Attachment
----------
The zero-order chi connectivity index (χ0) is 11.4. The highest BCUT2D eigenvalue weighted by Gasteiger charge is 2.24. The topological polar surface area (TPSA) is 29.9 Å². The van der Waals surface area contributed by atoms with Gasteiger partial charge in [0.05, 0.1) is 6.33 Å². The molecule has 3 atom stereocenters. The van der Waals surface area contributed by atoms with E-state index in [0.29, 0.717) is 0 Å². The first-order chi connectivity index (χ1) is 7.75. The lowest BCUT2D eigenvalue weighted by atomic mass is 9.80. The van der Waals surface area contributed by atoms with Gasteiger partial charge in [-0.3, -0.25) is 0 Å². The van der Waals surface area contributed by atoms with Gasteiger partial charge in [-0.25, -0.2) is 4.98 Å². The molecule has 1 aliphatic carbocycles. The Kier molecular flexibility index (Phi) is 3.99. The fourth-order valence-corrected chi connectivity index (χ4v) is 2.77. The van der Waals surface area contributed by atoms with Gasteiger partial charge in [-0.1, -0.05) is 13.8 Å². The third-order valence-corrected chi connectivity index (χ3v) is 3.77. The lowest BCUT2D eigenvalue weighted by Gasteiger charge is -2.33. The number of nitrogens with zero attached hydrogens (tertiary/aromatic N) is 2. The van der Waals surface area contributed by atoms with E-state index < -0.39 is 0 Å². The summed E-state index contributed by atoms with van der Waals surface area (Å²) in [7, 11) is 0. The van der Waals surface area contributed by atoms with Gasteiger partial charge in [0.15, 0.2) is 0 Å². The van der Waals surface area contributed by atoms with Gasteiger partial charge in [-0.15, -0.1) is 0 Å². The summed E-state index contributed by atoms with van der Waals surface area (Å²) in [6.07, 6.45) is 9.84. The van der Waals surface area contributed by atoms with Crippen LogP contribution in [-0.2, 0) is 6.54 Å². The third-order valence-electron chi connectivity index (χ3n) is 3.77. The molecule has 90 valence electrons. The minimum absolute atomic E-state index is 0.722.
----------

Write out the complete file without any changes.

The zero-order chi connectivity index (χ0) is 11.4. The highest BCUT2D eigenvalue weighted by Gasteiger charge is 2.24. The topological polar surface area (TPSA) is 29.9 Å². The van der Waals surface area contributed by atoms with Gasteiger partial charge in [0.05, 0.1) is 6.33 Å². The molecule has 3 atom stereocenters. The van der Waals surface area contributed by atoms with E-state index in [0.29, 0.717) is 0 Å². The first-order chi connectivity index (χ1) is 7.75. The lowest BCUT2D eigenvalue weighted by atomic mass is 9.80. The van der Waals surface area contributed by atoms with Gasteiger partial charge in [-0.3, -0.25) is 0 Å². The van der Waals surface area contributed by atoms with Gasteiger partial charge in [-0.25, -0.2) is 4.98 Å². The molecule has 1 aliphatic carbocycles. The Kier molecular flexibility index (Phi) is 3.99. The fourth-order valence-corrected chi connectivity index (χ4v) is 2.77. The van der Waals surface area contributed by atoms with Gasteiger partial charge in [-0.1, -0.05) is 13.8 Å². The third-order valence-corrected chi connectivity index (χ3v) is 3.77. The lowest BCUT2D eigenvalue weighted by Gasteiger charge is -2.33. The number of nitrogens with zero attached hydrogens (tertiary/aromatic N) is 2. The van der Waals surface area contributed by atoms with E-state index < -0.39 is 0 Å². The summed E-state index contributed by atoms with van der Waals surface area (Å²) in [7, 11) is 0. The van der Waals surface area contributed by atoms with Gasteiger partial charge in [0.15, 0.2) is 0 Å². The van der Waals surface area contributed by atoms with Gasteiger partial charge in [-0.15, -0.1) is 0 Å². The summed E-state index contributed by atoms with van der Waals surface area (Å²) in [6.07, 6.45) is 9.84. The van der Waals surface area contributed by atoms with Crippen LogP contribution in [-0.2, 0) is 6.54 Å². The third-order valence-electron chi connectivity index (χ3n) is 3.77. The molecule has 90 valence electrons. The minimum absolute atomic E-state index is 0.722.